February 2, 2022 625 PM
PRESIDIO — Presidio City Council on Monday discussed the possibility of sending two broken-down brush trucks formerly used by the Presidio Volunteer Fire Department across the bridge for a second life as fleet vehicles for Bomberos Voluntarios de Ojinaga. Making a cross-border vehicle donation is legally thorny, so the council decided to declare Brush Truck 51 and 52 surplus, and investigate the process needed to send the vehicles to Ojinaga.
The proposed donation is meant as a gesture of friendship between the two departments, who have worked closely together for many years. “We’re the closest backup for each other,” explained Presidio Fire Chief Saul Pardo Jr.
Because Ojinaga is much larger than Presidio, it’s often Presidio that requests assistance first, but the international relationship is designed to go both ways. When a fire on either side gets out of hand, the mayor of one city calls the other and relays the message to the fire department. “Usually I’ll call the chief in Ojinaga, and tell him that I’m going to request his help through the mayor. That way his guys are ready,” Pardo explained.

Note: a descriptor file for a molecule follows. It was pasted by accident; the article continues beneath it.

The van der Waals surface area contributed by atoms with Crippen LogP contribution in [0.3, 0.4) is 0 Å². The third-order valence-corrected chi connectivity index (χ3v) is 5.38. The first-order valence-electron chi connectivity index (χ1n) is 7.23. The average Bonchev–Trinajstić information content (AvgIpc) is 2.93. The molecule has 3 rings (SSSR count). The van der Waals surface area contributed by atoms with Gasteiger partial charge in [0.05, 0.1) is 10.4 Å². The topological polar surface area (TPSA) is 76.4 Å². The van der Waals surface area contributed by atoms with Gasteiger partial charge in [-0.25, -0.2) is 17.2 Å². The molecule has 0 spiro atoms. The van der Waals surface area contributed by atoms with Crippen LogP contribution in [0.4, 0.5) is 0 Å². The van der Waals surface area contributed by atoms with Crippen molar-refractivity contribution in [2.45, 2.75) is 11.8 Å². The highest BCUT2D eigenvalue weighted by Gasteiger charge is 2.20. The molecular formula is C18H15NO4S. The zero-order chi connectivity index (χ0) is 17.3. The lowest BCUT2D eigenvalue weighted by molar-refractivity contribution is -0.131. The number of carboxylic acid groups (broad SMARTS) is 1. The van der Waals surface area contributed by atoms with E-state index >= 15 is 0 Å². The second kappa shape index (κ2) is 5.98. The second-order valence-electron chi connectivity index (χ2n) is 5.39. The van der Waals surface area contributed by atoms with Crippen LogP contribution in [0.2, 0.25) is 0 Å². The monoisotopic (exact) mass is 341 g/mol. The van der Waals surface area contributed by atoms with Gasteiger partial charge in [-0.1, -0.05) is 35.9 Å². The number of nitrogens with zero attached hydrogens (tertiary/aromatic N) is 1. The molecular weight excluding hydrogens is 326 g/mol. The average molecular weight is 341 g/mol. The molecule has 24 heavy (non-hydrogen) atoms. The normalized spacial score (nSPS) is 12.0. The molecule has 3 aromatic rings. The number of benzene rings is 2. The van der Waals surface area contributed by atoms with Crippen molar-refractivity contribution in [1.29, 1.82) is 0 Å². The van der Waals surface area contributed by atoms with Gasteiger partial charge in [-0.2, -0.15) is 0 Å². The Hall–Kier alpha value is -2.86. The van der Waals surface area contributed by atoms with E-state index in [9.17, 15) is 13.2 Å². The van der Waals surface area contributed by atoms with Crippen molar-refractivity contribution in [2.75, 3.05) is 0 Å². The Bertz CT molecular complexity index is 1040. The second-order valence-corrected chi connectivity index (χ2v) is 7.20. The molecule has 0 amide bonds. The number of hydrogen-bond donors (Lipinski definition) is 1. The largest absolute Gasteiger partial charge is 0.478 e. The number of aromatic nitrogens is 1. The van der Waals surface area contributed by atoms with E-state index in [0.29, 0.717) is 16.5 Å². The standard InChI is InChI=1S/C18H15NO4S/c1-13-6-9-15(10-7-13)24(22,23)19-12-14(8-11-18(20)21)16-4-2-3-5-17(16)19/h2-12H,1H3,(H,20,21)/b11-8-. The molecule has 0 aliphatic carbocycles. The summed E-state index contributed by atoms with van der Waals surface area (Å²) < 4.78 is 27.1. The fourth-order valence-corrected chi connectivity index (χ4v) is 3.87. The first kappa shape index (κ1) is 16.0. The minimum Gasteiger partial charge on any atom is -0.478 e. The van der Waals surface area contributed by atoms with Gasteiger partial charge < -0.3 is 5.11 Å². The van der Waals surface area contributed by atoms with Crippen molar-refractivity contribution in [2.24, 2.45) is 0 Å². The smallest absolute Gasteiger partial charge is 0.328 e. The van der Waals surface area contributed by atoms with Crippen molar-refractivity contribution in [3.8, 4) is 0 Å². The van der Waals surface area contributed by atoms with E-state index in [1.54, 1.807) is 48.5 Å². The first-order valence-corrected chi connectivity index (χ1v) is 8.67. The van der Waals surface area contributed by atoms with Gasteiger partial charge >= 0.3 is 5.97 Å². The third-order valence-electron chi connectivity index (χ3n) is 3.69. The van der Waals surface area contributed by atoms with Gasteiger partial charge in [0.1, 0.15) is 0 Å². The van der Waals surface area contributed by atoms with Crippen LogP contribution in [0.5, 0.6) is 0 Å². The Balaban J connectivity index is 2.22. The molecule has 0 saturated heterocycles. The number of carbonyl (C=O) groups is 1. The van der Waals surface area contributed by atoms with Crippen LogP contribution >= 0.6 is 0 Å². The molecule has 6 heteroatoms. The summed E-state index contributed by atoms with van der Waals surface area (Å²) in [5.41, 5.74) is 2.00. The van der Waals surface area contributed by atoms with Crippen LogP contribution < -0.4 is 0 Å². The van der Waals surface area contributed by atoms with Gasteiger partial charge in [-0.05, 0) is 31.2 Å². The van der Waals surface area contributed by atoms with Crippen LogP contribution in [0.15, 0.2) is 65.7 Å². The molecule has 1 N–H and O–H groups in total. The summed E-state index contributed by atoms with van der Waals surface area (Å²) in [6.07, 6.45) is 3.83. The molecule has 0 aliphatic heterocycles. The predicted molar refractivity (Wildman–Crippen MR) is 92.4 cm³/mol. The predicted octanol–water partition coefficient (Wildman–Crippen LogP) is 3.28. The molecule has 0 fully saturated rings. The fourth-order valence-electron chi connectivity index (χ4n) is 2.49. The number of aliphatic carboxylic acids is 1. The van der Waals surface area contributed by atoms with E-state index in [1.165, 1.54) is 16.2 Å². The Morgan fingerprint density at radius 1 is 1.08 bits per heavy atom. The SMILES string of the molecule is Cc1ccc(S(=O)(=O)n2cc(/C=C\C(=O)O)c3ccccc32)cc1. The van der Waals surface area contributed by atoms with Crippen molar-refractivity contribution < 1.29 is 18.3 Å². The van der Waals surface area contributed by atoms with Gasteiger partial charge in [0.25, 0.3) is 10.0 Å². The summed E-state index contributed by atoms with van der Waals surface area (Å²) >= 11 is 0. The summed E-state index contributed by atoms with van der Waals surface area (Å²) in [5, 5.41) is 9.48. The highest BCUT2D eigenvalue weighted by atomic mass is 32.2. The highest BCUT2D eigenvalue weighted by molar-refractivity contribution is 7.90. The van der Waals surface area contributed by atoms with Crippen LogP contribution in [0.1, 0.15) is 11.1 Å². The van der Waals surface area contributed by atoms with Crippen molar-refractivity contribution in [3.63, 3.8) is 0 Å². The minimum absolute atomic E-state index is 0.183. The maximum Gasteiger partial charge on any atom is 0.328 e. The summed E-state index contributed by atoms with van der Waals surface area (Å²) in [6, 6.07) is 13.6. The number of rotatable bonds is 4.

In the spring of 2021, Bomberos Voluntarios de Ojinaga helped respond to a large brushfire in Redford. Their engine broke down on the way home, and had to be left in the U.S. overnight. Presidio Mayor John Ferguson helped raise $2,500 to help the engine get back over the bridge. “Let’s show our debt of gratitude to the hard work and sacrifice that Ojinaga has made to help Presidio by returning the favor somehow,” he implored.
The two broken-down vehicles that the city hopes to donate are brush trucks, which are smaller than your typical engine. “They’re mainly for brush fires,” Pardo explained. “Most of them are 4×4, they can go anywhere, but their hoses are not as long.” Because Ojinaga is larger and has better access to low-cost auto repair, it’s likely that the trucks will find their way onto the street faster there than if the City of Presidio tried to repurpose them in the U.S.
The potential truck donation is just another example of solidarity between the two departments. “We work together, we train together,” Pardo said. “If a big event happens, we rely on each other. I think we’re just going to keep growing.”